The infelicity of Mr. Hall’s quotation could contain elements of personal and social critique. Mr. Hall uses Latin as an expression of his individual identity and social standing, but his jokey application of spem gregis is heedless of its Vergilian context and so suggests that he values the gesture of using Latin over the light that Classical literature can cast on a situation. Trollope is consistently critical of uses of Classics that serve as assertions of status rather than expressions of (or means toward) a deeper understanding. [RR 2018]

Sources:  Vergil, Eclogue 1.15.
Entry on spem gregis in Dictionary of Quotations, compiled by Rev. James Wood, 1899, at Bartleby.com.

 

resurgam

Because Mr. Harbottle the vicar has passed away, Mr. Blake will assume the living and be able to marry Kattie Forrester. In a questionable attempt at humor Mr. Hall remarks that Kattie “won’t wish to have [Mr. Harbottle’s] resurgam sung.” Resurgam is Latin for “I will rise again,” and here it refers to the title of an Episcopal hymn. Mr. Hall’s attempted witticism relies on a listener’s knowledge of Latin to land; Kattie both brushes off his invocation of Latin (“I don’t know much about resurgams”) and asserts her confidence that her intended will be a good vicar. Neither of Mr. Hall’s uses of Latin in this chapter proves apt. [RR 2018]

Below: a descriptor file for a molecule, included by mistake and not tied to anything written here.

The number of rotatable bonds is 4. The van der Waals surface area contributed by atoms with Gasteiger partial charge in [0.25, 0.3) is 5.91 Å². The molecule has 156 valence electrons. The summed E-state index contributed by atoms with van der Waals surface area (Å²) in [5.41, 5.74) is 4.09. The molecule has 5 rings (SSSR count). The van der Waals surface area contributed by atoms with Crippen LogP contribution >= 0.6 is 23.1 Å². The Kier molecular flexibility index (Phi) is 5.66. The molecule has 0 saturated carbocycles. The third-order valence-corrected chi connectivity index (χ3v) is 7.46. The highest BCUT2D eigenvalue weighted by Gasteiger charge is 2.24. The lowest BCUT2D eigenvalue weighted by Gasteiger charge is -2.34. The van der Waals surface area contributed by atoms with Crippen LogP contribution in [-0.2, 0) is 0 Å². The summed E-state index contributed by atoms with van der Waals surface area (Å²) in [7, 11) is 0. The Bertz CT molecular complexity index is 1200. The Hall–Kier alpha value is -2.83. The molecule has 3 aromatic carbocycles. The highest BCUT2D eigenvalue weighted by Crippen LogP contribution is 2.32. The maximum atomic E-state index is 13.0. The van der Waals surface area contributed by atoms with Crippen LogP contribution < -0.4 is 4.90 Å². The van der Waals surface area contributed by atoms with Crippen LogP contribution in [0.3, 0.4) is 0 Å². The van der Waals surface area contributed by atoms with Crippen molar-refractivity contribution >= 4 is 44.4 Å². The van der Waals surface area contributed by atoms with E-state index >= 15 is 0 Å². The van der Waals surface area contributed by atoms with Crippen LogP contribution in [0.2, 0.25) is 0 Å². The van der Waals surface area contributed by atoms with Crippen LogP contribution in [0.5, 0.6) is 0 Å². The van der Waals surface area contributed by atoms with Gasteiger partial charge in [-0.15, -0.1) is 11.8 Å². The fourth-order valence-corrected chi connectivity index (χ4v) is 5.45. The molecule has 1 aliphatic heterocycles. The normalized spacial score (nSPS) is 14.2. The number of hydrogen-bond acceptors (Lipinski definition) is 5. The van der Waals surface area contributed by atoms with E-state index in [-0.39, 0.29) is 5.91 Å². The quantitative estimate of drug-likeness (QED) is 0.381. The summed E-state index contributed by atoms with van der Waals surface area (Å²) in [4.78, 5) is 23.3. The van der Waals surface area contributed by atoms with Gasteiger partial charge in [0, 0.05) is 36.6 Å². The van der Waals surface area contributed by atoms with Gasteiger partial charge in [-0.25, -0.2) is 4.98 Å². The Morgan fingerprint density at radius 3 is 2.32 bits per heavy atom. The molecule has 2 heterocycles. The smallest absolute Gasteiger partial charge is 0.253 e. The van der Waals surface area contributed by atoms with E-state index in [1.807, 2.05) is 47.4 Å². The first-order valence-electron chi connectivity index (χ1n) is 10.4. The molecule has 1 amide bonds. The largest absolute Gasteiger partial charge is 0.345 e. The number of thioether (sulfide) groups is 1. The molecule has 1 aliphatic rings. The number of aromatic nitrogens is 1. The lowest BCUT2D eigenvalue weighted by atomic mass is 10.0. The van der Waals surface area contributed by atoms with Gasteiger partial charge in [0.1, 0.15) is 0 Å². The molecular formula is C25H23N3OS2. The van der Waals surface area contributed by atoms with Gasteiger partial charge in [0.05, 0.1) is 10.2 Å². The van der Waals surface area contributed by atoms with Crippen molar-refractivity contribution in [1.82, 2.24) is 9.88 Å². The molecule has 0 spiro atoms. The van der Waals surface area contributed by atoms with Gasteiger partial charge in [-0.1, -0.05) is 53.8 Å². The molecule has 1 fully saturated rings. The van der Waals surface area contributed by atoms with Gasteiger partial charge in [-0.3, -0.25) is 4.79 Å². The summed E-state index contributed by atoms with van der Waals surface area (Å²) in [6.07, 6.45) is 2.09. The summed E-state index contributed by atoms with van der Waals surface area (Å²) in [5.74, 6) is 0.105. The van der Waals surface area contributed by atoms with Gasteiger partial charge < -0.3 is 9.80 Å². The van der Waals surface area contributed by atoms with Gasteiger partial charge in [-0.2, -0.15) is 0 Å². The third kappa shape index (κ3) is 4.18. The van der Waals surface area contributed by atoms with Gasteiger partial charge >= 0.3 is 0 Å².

garrulous

John Gordon calls the Reverend Blake “this garrulous young parson” at the point he recognizes it was a mistake to have told Blake of his disappointed hopes for Mary Lawrie (Gordon says to himself that he was “betrayed” into telling him). Mr. Blake’s subsequent greedy and unkind competition with John Gordon for top marks in the bridal category is a display of his worst nature. The Latin word garrulus will describe Mr. Blake in the next chapter; see the commentary for Chapter 14. [CMS 2018]

 

silence and assent

John Gordon remains quiet as Mr. Blake talks, giving “that assent which silence is intended to imply.” The notion that silence signals agreement can be found at least as far back as the 5th c. BCE; in Iphigenia at Aulis by Euripides Clytemnestra explains to her husband Agamemnon that he needn’t give a long speech explaining or justifying his plan to sacrifice their daughter Iphigeneia since “being silent itself is a sign of your agreeing.” The sentiment is also conveyed in the Latin legal maxim qui tacet consentire videtur (“he who is silent seems to agree”). Here, John Gordon’s silence allows him to avoid voicing opinions concerning things he does not know about or may feel differently about. [RR 2018]